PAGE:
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Publication numberUS2185806 A
Publication typeGrant
Publication dateJan 2, 1940
Filing dateApr 28, 1937
Priority dateApr 28, 1937
Publication numberUS 2185806 A, US 2185806A, US-A-2185806, US2185806 A, US2185806A
InventorsWilliam G H Finch
Original AssigneeWilliam G H Finch
Export CitationBiBTeX, EndNote, RefMan
External Links: USPTO, USPTO Assignment, Espacenet
Color picture transmission system
US 2185806 A
Abstract  available in
Images(2)
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Claims  available in
Description  (OCR text may contain errors)

J. 2, ma.

w. e. H. FINCH COLOR PICTURE TRANSMISSION SYSTEM Filed April 28. 1937 2 Sheets-Sheet l v AMPLIFIER INVENTO 'ITORNEY.

1949- w. e. H. FINCH 2,185,06

COLOR PICTURE TRANSMISSION SYSTEM Filed April 28, 19s? 2 Sheets-Sheet 2 RECEIVER AMPLIFIER 57 Parm san. {1951c 15,- 1 i I anssscell I coma mc'runn 'ritlmsrnssion sirs'rmuwuu G. a. Final. sim an mm, Y. Application'april 28', 1937, Serial- No. 139,365

' ;1 4'(c1. PIS-5.2T,

This invention relates to electrical transmission of color pictures. A

The electrical transmission of pictures is of particular commercialimportance tonew's ser- 5 vices such as newspapers where picture transit time between offices of the organization is an important factor. Electrical picture transmission has heretofore been principally restricted to black and white pictures due to the relatively complex technique and mechanism required to obtain reasonably satisfactory colored facsimiles. Prior practise individually transmitted a plurality of primary color prints formed of the colored scene or picture by conventional color separation photography. The problems of synchronous reception and superposition of the primary 'color prints have rendered such procedure impractical.

In accordance with my'invention disclosed in my co-pending application Ser. No. 138,683; filed April 24,1937, the three primary color separation prints are placed in substantial parallel alignment for transmission by ordinary black-white facsimile apparatus. Although excellent color pictures are obtained by such method, it is necessary to first obtain the color separation prints by delicate color photography cameras, and then reduce the size of the picture so that the three prints will suitably fit in a parallel arrangement upon the transmitter drum.

In accordance with my present invention, the color picture to be transmitted is mounted upon the transmitter drum and scanned in somewhat the same manner as in ordinary black-white picture scanning. I provide color filters which are automatically and successively interposed between the scanning beam and the photo-electric cell in order to directly produce the electrical equivalent of the primary color separation prints. The color picture to be transmitted is placed di- 0 rectly upon the drum and the successive line-byline scanning thereof through light filters results in the required color separation prints at the receiver. The superposition of the primary color separation prints received and properly tinted,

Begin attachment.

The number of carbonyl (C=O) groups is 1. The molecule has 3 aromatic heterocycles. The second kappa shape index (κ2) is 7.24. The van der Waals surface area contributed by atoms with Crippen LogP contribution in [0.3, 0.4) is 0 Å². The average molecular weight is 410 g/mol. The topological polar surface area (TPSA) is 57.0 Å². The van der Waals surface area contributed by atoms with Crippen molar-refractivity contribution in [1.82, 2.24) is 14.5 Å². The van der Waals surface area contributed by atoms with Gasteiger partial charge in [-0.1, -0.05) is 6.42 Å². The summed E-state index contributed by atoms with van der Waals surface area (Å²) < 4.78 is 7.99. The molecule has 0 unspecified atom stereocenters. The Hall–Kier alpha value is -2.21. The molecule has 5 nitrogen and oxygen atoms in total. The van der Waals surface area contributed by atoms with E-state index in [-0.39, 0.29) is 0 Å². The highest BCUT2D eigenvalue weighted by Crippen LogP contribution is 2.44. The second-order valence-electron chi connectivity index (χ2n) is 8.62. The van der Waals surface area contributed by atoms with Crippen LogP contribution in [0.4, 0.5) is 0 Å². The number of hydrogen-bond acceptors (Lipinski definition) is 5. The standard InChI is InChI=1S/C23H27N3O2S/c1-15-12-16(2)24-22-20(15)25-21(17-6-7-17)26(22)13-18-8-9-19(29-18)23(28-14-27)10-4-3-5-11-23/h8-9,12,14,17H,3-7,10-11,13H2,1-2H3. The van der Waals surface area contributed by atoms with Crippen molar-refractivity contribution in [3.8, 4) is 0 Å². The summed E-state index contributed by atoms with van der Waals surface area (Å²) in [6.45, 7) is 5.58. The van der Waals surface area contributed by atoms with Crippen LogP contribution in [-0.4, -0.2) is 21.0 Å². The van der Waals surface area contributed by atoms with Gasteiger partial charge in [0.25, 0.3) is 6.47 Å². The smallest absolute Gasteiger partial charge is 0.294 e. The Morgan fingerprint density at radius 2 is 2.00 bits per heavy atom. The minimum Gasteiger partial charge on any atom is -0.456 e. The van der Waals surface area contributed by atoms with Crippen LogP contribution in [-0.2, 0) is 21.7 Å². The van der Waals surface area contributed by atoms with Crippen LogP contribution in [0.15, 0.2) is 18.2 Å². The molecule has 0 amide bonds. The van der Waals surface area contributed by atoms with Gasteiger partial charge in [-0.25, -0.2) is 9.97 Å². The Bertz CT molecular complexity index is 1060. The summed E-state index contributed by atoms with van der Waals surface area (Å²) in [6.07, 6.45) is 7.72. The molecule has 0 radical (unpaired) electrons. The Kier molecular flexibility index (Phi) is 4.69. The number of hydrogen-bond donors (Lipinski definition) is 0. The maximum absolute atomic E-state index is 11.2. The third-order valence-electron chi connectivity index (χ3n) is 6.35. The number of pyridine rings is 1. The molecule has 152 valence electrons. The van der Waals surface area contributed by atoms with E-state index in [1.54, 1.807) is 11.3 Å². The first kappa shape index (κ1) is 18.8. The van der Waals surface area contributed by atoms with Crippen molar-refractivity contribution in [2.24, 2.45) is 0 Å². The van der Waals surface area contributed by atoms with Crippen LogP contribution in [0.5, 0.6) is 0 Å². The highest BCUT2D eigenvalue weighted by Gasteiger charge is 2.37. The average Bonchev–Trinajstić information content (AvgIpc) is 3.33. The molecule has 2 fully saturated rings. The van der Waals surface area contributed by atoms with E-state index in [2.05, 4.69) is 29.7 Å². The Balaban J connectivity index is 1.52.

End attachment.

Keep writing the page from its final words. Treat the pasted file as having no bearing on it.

5 reconstructs the original color picture in accurate detail and color.

The receiving system of my presentinvention comprises a triple electro-optical recording unit coacting with a drum of triple length. Synchron- 50 ous switching means is also provided to impress the respective color filtered signals from the transmitter in synchronism upon the plurality of scanners so that monochrome facsimiles corresponding to the primary color values will be as accurately composed. The respective rates of scanning at the transmitter and receiver is' proportional so that for each revolution of the drum, the transverse movement of thescanner with respect to therecord sheet is a predetermined fraction of the-width of the scanning lines. The re- '5 suits and effect of the progressive and overlapping scanning is that the color prints produce a facsimile in accurate alignment, with substantial absence of color streaks as will be hereinafter describedin detail. 10

With my present invention, newspaper services are enabled to readily transmit any kind of color picture or drawing such as the colored comic sections, colored advertisements and colored copy for newspapers, magazines and the like. The 15 electrical transmission of the colored pictures are performed directly from the color picture, without intermediate color photography processes. The received pictures are the actual primary color separation prints to be used for producing .the 20 printing plates for the color printing operations as will be hereinafter described.

It is accordingly an object of my present invention to provide a novel method of scanning a color picture to produce primary color separa- 25 tion prints for composing a color facsimile of the picture. i

Another object of my present invention is to provide a novel method of electrically transmitting a color picture.

A further object of my present invention is to provide a novel apparatus for electrically trans mitting and receiving a color picture.

These and further objects of my present invention will become apparent in the following de- 35 scription taken in connection with the drawings, in which:

Figure 1 is a plan view of a preferred embodiment for the color facsimile transmitter of my present invention. 4

Figure 2 is a cross-sectional view taken along 2-2 of Figure 1 illustrating the mechanical drive for the color filter at the transmitter.

Figure 3 is an elevational View of my novel color picture scanner and corresponds to a view along 3--3 of Figure 2. p v

Figure 4 is a plan view of a preferred embodiment for a telepicture receiver for translating the transmitted color picture signals.

Figure 5 is a schematic diagram of the color facsimilereceiver of Figure 4.

Figure 6 illustrates how the primary color separation prints of my present invention are com; bined to form a facsimile of the transmitted color picture. j